It is essential to understand the methods of any model or analysis to correctly apply the associated output. I want to take some time to walk people through how I do most of my work without giving away too many secrets behind the process I created. Honestly, I feel anyone could have done the analysis I did. Nothing is revolutionary or overly complicated; I just viewed it differently and focused on functional graphic representations of the data.
Step one in understanding my methods is to look at the assumptions. All my algorithms and player-specific qualifiers are based on some fundamental assumptions. All other scoring methods are variants of my analysis are based on these assumptions and calculated relationships. The assumptions are:
- 12 team League
- 1 QB, 2 RB, 2 WR, 1 TE, 1 Flex (TE/RB/WR), 1 DST, and 1 Kicker
- Standard Scoring (STD); Decimal Scoring
- No points per receptions
- 10 yards rushing per point
- 24 yards passing per point
- Rushing TD 6 Points
- Passing TD is 4 points
Step two is to understand the backbone of my trade value model. I found that most trade value charts have a hard time with cross-positional values and don’t have a ton of data to calibrate their values. I started my journey by going through hundreds of trades on the weekly Reddit Player Value threads. My goal was to find similar, even-valued trades focused on one-for-one positional swaps. I wanted to calibrate the value of WRs, TEs, and QBs in terms of RBs. The basis for my analysis is that running backs are THE currency in 1 QB leagues. They are by far the rarest and greatest positional need, so I wanted to use RB values as the basis of everything. I looked for one-for-one trades because trades with lopsided players (example: three-for-one) make the math much more difficult. From there I was able to write relationships for WRs in terms of RB values and the same for TE and QB. I also use WR to TE and WR to QB relationships to calibrate weekly data, but with a much lower weight factor. From this historical data, I wrote a series of functions that I use to predict future Trade Values. I can then aggregate weekly Rest-of-Season (ROS) ranks from Fantasypros and Harris Football to get reasonable position rankings. I then will average the results with existing trade value data (CBS Trade value Charts) to normalize with more data points that correspond to a weight. I round all player values to 0.5 to help with math and to account for significant digits. This is the basis for my standard ranks. To generate PPR and 0.5 PPR rankings I generated a PPR multiplier database. Each player in the league is assigned a PPR multiplier between 1 and ~1.4 (highest I have seen) that is a function of their targets, catches, team pass attempts, etc. QBs and DSTS always have a value of 1 and most RBs stay close to a value of 1 due to low passing volume for that position. The 0.5 PPR values are an average of the STD and PPR values.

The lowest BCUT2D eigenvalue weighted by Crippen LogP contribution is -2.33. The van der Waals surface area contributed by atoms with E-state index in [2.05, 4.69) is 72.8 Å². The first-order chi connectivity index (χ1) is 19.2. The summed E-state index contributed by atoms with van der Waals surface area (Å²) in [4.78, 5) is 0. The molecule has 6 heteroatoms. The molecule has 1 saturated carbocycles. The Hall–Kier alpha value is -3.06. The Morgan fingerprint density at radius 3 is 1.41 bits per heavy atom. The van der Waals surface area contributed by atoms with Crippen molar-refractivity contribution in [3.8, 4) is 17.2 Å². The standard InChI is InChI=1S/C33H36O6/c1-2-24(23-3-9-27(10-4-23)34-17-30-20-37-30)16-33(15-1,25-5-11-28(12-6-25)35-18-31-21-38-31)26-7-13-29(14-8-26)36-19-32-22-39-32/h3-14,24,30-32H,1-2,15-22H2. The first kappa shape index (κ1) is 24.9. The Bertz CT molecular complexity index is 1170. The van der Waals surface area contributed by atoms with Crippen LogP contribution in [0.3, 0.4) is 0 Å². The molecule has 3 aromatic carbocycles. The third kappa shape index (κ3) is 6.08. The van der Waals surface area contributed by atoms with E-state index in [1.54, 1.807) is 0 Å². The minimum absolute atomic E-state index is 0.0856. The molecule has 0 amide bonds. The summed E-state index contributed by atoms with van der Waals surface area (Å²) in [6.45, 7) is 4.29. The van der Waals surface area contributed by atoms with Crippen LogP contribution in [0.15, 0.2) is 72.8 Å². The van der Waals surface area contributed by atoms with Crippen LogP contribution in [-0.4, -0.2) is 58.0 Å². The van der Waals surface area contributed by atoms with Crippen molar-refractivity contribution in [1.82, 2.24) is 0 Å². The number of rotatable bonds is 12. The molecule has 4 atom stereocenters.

Calibration is key for my model, so I regularly look at one-for-one positional trades in the weekly Reddit Value Threads to adjust the RB vs Other position functions as needed based on injury or starting scarcity. Recently, we have seen WRs drop in value when compared to RBs and high-end TE value increase due to scarcity. It will be interesting to watch the trends over the coming years.
The 2021 season is my first season where I was able to incorporate 2-QB or Superflex trade values. The main issue was that it is very difficult to find in-season weekly ROS rankings for Superflex. So I had to generate my own 2-QB relationships to apply in-season and calibrate as needed. To do this, I looked at historical values of QBs in Superflex leagues and wrote a function to calculate the value in terms of the rolling average of RBs, WRs, and TEs in nearby value. This allows me to predict future 2-QB values based on linear ranks and positional scarcity. I am still working to refine and calibrate this analysis since it is so new.
I will also be rolling out 6-point per touchdown and 3 WR rankings for my Paterons. To generate these trade value charts, I looked at historical data to generate individual QB multipliers for 4 PT vs 6 PT leagues. This was easy to do for veterans since there was available data but meant I had to estimate Rookie values based on analytical comparative players. That means there will likely be more swings in Rookie values as the season progresses and we get more actionable data. Three wide receiver analysis was a little easier since it was a function of positional scarcity and not really player-specific. I apply a tiered multiplier to inflate the scarcity of the wide receiver position in terms of RBs.